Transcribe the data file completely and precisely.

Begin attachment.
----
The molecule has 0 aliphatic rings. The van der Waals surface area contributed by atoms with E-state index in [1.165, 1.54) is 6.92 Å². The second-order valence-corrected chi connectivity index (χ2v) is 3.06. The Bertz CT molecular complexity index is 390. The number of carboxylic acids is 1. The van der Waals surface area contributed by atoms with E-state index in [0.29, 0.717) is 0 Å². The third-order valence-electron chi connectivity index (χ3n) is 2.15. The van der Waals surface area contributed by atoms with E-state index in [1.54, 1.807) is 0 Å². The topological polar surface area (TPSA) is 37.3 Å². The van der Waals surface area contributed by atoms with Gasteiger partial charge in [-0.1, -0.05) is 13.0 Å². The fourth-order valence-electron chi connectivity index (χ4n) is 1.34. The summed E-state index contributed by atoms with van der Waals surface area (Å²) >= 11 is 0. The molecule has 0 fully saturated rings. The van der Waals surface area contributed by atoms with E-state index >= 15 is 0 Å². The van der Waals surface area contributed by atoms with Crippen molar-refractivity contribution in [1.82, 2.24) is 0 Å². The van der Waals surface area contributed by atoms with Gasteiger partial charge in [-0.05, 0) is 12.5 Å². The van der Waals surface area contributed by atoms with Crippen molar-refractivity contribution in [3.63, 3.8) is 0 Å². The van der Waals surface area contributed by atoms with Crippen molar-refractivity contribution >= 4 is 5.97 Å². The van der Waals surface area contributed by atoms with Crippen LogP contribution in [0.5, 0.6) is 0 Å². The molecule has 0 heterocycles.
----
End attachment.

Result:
The molecule has 0 aliphatic rings. The van der Waals surface area contributed by atoms with E-state index in [1.165, 1.54) is 6.92 Å². The second-order valence-corrected chi connectivity index (χ2v) is 3.06. The Bertz CT molecular complexity index is 390. The number of carboxylic acids is 1. The van der Waals surface area contributed by atoms with E-state index in [0.29, 0.717) is 0 Å². The third-order valence-electron chi connectivity index (χ3n) is 2.15. The van der Waals surface area contributed by atoms with E-state index in [1.54, 1.807) is 0 Å². The topological polar surface area (TPSA) is 37.3 Å². The van der Waals surface area contributed by atoms with Gasteiger partial charge in [-0.1, -0.05) is 13.0 Å². The fourth-order valence-electron chi connectivity index (χ4n) is 1.34. The summed E-state index contributed by atoms with van der Waals surface area (Å²) >= 11 is 0. The molecule has 0 fully saturated rings. The van der Waals surface area contributed by atoms with E-state index >= 15 is 0 Å². The van der Waals surface area contributed by atoms with Crippen molar-refractivity contribution in [1.82, 2.24) is 0 Å². The van der Waals surface area contributed by atoms with Gasteiger partial charge in [-0.05, 0) is 12.5 Å². The van der Waals surface area contributed by atoms with Crippen molar-refractivity contribution in [3.63, 3.8) is 0 Å². The van der Waals surface area contributed by atoms with Crippen molar-refractivity contribution >= 4 is 5.97 Å². The van der Waals surface area contributed by atoms with Crippen LogP contribution in [0.5, 0.6) is 0 Å². The molecule has 0 heterocycles.